What is happiness anyway?
I ask clients what they are hoping to achieve in therapy. Inevitably, many respond with "I just want to be happy." This, in and of itself, is a perfectly fine thing to want. However, it is vague. Happiness is such a superfluous and subjective word and state of being. I am perfectly happy sitting at my vanity perfecting a bold winged liner while passively listening to Gilmore Girls playing through in the background.
I usually assume this is not the happiness a client is searching for. With that, I think it's important to operationalize happiness: what does it mean to YOU? Many often wonder if they can experience happiness, given their struggles with mental health concerns. Realistically, you may never completely be anxiety free, as anxiety is a necessary bodily response that signals our defenses and protective behaviors; but you can definitely learn to better manage and respond to your anxious symptoms. You might even continue to experience depressive episodes. But you can learn to identify triggers and engage in behaviors and activities that will better manage those episodes. I say this to communicate that you can have these or other mental health conditions and still be happy. They are not mutually exclusive. One can exist with the other. There are tons of happy anxious, depressed, insert-other-diagnoses-here people roaming about. The key is figuring out what happiness looks like and means to you. So, tell me what it means for you to be happy...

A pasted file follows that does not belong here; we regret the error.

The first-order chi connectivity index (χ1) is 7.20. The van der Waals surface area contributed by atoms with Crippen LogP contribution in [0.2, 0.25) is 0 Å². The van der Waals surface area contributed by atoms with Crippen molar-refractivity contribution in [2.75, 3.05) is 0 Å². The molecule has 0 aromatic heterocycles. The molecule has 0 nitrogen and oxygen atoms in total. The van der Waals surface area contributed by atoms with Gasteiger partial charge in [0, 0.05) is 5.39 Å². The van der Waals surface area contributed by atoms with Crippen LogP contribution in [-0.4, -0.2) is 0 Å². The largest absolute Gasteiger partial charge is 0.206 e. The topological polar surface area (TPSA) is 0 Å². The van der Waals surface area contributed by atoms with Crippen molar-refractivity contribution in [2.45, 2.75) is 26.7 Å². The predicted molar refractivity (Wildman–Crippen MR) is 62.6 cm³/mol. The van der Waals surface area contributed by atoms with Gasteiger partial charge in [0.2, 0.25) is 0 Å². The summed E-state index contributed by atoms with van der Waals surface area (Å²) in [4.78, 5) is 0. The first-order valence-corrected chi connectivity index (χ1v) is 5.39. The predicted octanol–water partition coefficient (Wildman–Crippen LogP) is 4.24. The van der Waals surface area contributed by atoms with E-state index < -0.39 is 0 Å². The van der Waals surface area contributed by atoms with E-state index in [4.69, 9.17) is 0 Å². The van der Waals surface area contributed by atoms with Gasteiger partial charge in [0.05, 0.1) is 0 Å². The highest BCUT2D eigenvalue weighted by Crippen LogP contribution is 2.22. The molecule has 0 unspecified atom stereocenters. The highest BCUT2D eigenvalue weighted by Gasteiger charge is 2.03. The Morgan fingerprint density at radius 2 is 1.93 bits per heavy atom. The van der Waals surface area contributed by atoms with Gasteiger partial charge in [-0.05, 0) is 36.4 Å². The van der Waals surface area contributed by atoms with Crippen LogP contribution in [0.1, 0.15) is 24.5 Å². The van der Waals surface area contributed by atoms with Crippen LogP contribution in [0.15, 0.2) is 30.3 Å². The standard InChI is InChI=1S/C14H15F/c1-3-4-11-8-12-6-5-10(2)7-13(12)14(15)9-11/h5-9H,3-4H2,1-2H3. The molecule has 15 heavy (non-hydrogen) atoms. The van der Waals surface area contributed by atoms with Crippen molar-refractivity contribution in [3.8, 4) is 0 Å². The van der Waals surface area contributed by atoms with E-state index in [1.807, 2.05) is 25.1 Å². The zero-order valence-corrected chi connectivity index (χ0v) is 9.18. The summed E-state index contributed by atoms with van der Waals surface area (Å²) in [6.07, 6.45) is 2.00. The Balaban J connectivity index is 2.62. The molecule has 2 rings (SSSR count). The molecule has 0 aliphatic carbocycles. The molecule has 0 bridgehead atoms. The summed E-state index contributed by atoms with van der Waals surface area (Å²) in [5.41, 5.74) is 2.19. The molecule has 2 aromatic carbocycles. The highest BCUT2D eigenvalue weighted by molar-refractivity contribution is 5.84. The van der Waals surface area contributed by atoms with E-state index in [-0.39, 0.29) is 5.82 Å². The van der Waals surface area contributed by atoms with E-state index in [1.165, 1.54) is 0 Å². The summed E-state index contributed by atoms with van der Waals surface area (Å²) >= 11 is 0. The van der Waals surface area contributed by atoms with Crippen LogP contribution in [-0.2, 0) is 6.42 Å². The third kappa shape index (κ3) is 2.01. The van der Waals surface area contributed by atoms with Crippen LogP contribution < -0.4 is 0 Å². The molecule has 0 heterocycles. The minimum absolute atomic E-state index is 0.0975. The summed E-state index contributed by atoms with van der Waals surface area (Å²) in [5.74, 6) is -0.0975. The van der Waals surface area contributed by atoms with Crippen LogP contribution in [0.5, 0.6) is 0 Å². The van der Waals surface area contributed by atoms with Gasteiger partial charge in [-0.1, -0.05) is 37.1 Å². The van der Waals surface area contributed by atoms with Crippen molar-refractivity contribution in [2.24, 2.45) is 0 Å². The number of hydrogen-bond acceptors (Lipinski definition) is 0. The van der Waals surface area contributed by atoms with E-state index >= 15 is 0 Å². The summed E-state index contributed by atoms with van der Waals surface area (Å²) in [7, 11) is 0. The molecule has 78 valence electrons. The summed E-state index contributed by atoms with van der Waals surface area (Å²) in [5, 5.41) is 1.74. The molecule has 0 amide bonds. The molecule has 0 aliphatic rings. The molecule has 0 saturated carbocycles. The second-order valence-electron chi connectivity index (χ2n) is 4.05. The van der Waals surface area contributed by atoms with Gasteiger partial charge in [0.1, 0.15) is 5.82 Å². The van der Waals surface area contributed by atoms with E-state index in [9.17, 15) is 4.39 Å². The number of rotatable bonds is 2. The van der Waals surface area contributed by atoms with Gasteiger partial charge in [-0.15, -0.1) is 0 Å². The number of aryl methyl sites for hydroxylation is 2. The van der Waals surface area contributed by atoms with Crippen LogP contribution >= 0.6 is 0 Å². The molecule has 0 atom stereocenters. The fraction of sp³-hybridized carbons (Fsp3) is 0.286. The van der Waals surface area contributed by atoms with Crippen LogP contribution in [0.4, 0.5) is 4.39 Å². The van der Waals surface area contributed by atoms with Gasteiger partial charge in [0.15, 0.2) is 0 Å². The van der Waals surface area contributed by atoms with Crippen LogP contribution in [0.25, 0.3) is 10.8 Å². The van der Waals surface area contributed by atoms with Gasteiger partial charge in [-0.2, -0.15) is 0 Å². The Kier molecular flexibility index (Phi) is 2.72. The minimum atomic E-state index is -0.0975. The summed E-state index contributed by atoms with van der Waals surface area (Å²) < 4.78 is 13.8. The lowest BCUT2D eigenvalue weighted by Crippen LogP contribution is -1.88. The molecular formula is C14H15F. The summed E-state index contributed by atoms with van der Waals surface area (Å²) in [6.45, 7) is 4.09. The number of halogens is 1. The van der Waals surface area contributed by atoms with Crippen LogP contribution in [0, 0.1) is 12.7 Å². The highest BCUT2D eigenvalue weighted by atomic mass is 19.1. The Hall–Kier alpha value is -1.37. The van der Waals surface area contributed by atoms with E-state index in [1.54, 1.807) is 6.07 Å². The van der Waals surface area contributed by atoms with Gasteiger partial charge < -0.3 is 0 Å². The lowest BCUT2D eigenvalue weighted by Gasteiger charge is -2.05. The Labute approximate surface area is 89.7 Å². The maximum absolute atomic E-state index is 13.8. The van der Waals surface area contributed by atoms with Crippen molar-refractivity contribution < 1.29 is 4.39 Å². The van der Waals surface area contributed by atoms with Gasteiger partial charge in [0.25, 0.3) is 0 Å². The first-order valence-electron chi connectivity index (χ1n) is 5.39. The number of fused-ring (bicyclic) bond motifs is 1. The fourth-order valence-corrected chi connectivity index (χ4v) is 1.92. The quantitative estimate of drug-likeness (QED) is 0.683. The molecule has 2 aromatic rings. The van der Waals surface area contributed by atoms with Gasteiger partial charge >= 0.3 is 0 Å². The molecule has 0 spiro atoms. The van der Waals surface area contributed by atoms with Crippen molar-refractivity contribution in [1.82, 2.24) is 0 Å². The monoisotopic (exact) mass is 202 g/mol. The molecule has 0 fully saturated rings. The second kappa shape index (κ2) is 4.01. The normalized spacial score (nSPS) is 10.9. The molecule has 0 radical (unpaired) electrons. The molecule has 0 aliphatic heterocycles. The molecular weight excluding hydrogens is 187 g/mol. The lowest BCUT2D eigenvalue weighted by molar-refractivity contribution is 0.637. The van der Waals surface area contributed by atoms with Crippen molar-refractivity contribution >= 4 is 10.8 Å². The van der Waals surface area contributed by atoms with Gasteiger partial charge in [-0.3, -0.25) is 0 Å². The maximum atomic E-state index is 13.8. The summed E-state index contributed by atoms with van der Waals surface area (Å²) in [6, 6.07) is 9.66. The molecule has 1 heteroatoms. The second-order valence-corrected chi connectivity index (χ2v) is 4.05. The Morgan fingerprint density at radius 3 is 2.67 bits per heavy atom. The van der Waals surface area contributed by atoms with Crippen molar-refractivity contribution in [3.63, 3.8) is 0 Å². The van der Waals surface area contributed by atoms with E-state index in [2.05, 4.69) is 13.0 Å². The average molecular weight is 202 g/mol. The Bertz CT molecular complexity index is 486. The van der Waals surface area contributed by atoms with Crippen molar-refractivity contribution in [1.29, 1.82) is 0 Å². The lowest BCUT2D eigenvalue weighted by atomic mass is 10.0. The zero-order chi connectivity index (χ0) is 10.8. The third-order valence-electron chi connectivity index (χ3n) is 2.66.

If you are struggling to find an answer, reach out to Bledman Psychological Services, LLC and we will help you figure it out.